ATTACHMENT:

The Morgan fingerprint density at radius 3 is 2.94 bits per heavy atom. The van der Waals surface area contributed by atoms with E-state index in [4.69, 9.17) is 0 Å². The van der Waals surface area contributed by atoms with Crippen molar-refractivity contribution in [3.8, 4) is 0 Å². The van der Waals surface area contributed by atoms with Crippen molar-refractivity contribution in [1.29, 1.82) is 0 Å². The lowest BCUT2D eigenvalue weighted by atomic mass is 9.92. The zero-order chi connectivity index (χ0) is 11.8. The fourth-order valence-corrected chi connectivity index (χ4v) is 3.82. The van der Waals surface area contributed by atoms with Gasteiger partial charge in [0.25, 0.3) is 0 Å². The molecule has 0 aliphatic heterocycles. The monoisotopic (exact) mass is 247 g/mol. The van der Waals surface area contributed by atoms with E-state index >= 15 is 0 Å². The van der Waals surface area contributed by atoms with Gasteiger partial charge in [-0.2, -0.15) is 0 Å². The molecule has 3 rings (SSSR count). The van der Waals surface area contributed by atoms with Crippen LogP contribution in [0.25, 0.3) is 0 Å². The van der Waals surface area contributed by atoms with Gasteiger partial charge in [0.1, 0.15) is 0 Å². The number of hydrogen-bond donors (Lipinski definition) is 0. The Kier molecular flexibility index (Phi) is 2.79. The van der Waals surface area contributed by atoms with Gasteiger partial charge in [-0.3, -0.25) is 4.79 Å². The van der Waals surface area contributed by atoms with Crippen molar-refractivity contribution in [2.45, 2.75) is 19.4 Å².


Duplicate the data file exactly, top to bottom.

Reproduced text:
The Morgan fingerprint density at radius 3 is 2.94 bits per heavy atom. The van der Waals surface area contributed by atoms with E-state index in [4.69, 9.17) is 0 Å². The van der Waals surface area contributed by atoms with Crippen molar-refractivity contribution in [3.8, 4) is 0 Å². The van der Waals surface area contributed by atoms with Crippen molar-refractivity contribution in [1.29, 1.82) is 0 Å². The lowest BCUT2D eigenvalue weighted by atomic mass is 9.92. The zero-order chi connectivity index (χ0) is 11.8. The fourth-order valence-corrected chi connectivity index (χ4v) is 3.82. The van der Waals surface area contributed by atoms with Gasteiger partial charge in [0.25, 0.3) is 0 Å². The molecule has 0 aliphatic heterocycles. The monoisotopic (exact) mass is 247 g/mol. The van der Waals surface area contributed by atoms with E-state index >= 15 is 0 Å². The van der Waals surface area contributed by atoms with Gasteiger partial charge in [-0.2, -0.15) is 0 Å². The molecule has 3 rings (SSSR count). The van der Waals surface area contributed by atoms with Crippen LogP contribution in [0.25, 0.3) is 0 Å². The van der Waals surface area contributed by atoms with Gasteiger partial charge in [0.1, 0.15) is 0 Å². The number of hydrogen-bond donors (Lipinski definition) is 0. The Kier molecular flexibility index (Phi) is 2.79. The van der Waals surface area contributed by atoms with Gasteiger partial charge in [-0.3, -0.25) is 4.79 Å². The van der Waals surface area contributed by atoms with Crippen molar-refractivity contribution in [2.45, 2.75) is 19.4 Å².